Effects of Peroxisome Proliferator-activated Receptor-gamma(PPARgamma) on the Pancreatic beta Cell Proliferation.
Jung Hyun Noh, Tae Young Yang, In Kyung Jeong, Jae Hun Chung, Yong Ki Min, Myung Shik Lee, Kwang Won Kim, Moon Kyu Lee
Korean Diabetes J. 2003;27(3):241-252.   Published online June 1, 2003
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AbstractAbstract PDF
BACKGROUND
The effects and mechanisms of PPARgamma ligands on the cell proliferation in pancreatic beta cells were examined. METHODS: PPARgamma 1 cDNA was overexpressed in INS-1 cells using an adenoviral vector. The cell proliferations were measured by the MTT assay method, following the treatments with troglitazone (TGZ), rosiglitazone (RGZ), 15d-prostaglandin J2 (15d-PGJ2) or retinoic acid (RA), at increasing doses, in INS-1 and PPARgamma overexpressed INS-1 cells. The apoptosis, telomere length and cell cycles were determined after the PPARgamma ligand treatment. RESULTS: The long-term incubation, with PPARgamma ligands over 24 hr, inhibited the INS-1 cell proliferation rate. Apoptosis was not observed with the PPARgamma ligand treatment. G1 cell cycle arrest was observed with the troglitazone treatment. The telomere length remained unchanged following the TGZ treatment. The basal cell proliferation rate was unaffected by the overexpression of PPARgamma . After 48 h of TGZ treatment, the proliferation of the INS-1 cells was inhibited, in a dose- dependent manner, both with and without the overexpression. Moreover, the degree of inhibition was exaggerated in the PPARgamma overexpressed cells compared to beta gal overexpressed cells. CONCLUSION: PPARgamma ligands have direct inhibitory effects on the proliferation of INS-1 cells. Although the basal cell proliferation rate was not affected by PPARgamma overexpression, the PPARgamma overexpression and PPARgamma ligands have a synergistic inhibitory effect on the cell proliferation rate in pancreatic beta cells. G1 cell cycle arrest may be involved in the reduction of cell proliferation due to PPARgamma ligands.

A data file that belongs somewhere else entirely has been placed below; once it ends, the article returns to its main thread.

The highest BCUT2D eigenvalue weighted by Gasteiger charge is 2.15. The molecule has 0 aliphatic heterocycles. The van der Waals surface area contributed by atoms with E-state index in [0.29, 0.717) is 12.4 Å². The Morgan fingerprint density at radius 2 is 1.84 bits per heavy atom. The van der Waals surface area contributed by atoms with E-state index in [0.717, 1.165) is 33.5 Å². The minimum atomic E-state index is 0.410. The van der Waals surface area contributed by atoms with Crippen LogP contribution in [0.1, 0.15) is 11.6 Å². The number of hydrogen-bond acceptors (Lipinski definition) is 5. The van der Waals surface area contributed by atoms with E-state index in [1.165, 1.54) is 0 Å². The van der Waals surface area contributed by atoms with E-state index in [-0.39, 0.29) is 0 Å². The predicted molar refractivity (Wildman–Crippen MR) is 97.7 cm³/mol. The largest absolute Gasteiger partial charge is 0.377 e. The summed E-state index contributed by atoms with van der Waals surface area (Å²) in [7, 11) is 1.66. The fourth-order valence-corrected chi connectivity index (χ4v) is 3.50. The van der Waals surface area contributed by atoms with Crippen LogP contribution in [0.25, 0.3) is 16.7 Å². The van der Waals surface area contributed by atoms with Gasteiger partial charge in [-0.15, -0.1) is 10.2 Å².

Diabetes Metab J : Diabetes & Metabolism Journal